In the latest installment of his pre-election manifesto, Vladimir Putin issues a blunt assessment of US and NATO behavior, while stressing the need for Russia’s active participation in the international security architecture.
With global leaders attempting a precarious balancing act along dangerous fault lines, Putin offered wisdom that has been proven correct many times in the past: “The only way to ensure global security is by doing it together with Russia, not by trying to ‘demote’ it, weaken it geopolitically or undermine its defensive potential.”
Admitting to the emergence of a “new world order” based upon the “new geopolitical reality,” the leading contender in next month’s presidential election quickly criticized the US and NATO for following what he called a “bloc mentality” that threatens to destabilize the global situation.
Presently, US and NATO are busy building a missile defense system in Eastern Europe, just miles from the Russian border. Despite warnings that the far-reaching project could trigger another arms race unless Russia is brought on board, Washington continues to ignore Moscow’s requests to be allowed to cooperate.
This type of conduct, Putin warns, “definitely does not promote trust,” and only serves to prevent Russia and its allies “from developing a positive agenda in international relations…in a constructive vein.”
The Russian prime minister went on to mention a “string of armed conflicts” occurring in the world that is undermining the principles of national sovereignty under the pretext of “humanitarian concerns.”
While agreeing that “crimes against humanity should be punished by an international court,” Putin called it “mere demagoguery” when foreign powers express to the United Nations their concern for human rights, when in reality they are looking for “an excuse for a presumptuous violation of national sovereignty.”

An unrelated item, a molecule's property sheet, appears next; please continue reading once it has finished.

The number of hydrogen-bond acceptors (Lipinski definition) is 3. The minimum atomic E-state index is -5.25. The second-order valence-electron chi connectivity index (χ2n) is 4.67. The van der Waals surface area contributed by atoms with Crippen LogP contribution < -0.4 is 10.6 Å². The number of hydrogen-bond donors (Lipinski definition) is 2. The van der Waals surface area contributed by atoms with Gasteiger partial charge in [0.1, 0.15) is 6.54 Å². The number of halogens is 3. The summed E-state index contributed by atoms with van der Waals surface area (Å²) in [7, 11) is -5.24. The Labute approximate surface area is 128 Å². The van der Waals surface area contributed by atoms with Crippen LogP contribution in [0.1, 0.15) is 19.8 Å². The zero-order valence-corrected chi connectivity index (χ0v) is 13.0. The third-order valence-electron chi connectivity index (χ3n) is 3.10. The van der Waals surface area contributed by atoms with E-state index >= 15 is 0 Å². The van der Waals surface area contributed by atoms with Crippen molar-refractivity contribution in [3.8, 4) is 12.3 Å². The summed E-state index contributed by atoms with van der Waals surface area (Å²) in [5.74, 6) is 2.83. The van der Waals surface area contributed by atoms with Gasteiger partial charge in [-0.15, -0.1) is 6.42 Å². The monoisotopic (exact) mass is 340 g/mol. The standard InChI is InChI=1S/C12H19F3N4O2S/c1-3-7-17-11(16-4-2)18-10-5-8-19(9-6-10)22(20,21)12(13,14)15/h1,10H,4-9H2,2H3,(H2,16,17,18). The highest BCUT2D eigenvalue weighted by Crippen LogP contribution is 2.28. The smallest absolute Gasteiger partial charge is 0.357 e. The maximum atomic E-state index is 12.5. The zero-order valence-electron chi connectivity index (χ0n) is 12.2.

“Nobody has the right to hijack the prerogatives and powers of the UN,” Putin said. “I am referring primarily to NATO, which seeks to assume a new role that goes beyond its status of a defensive alliance.”
A large part of the problem, Putin believes, is that NATO countries, and especially the United States, “are obsessed with the idea of securing absolute invulnerability for themselves.”
“Absolute invulnerability for one nation would mean absolute vulnerability for everybody else,” Putin said. “We cannot agree to this.”
Calling attention to the ongoing Arab Spring, which has attracted foreign military intervention, Putin notes that the “striving to introduce democracy by the use of power can produce… contradictory results.”
Putin pointed to the deteriorating situation in Syria, where various anti-government factions are attempting to overthrow the government of President Bashar al-Assad. Western leaders are focused on a one-sided approach to the situation, demanding that the pro-government forces lay down their arms, while not making similar demands on the opposition forces.
Putin reminded of the West’s “hysterical reaction” to Russia and China’s UN veto, which prevented “the adoption of an ambiguous resolution that would have encouraged one side of this domestic conflict to resort to violence.”
Putin warned that a coalition of states, ignoring the outcome of the UN Security Council vote, may go ahead and “strike anyway.”
“The logic of such conduct is counterproductive and very dangerous,” Putin said. “Even worse, it further undermines the entire system of international security as well as the authority and key role of the UN."
Unfortunately, Syria is not the only tinderbox smoking on the international stage. Putin warned about the threat of a military strike against Iran, which is suspected of developing nuclear weapons under the guise of a nuclear energy program.
“If [a military attack] happens, the consequences will be disastrous,” Putin predicted. “It is impossible to imagine the true scope of this turn of events.”
The Russian prime minister said he is convinced that the issue must be settled “exclusively by peaceful means.”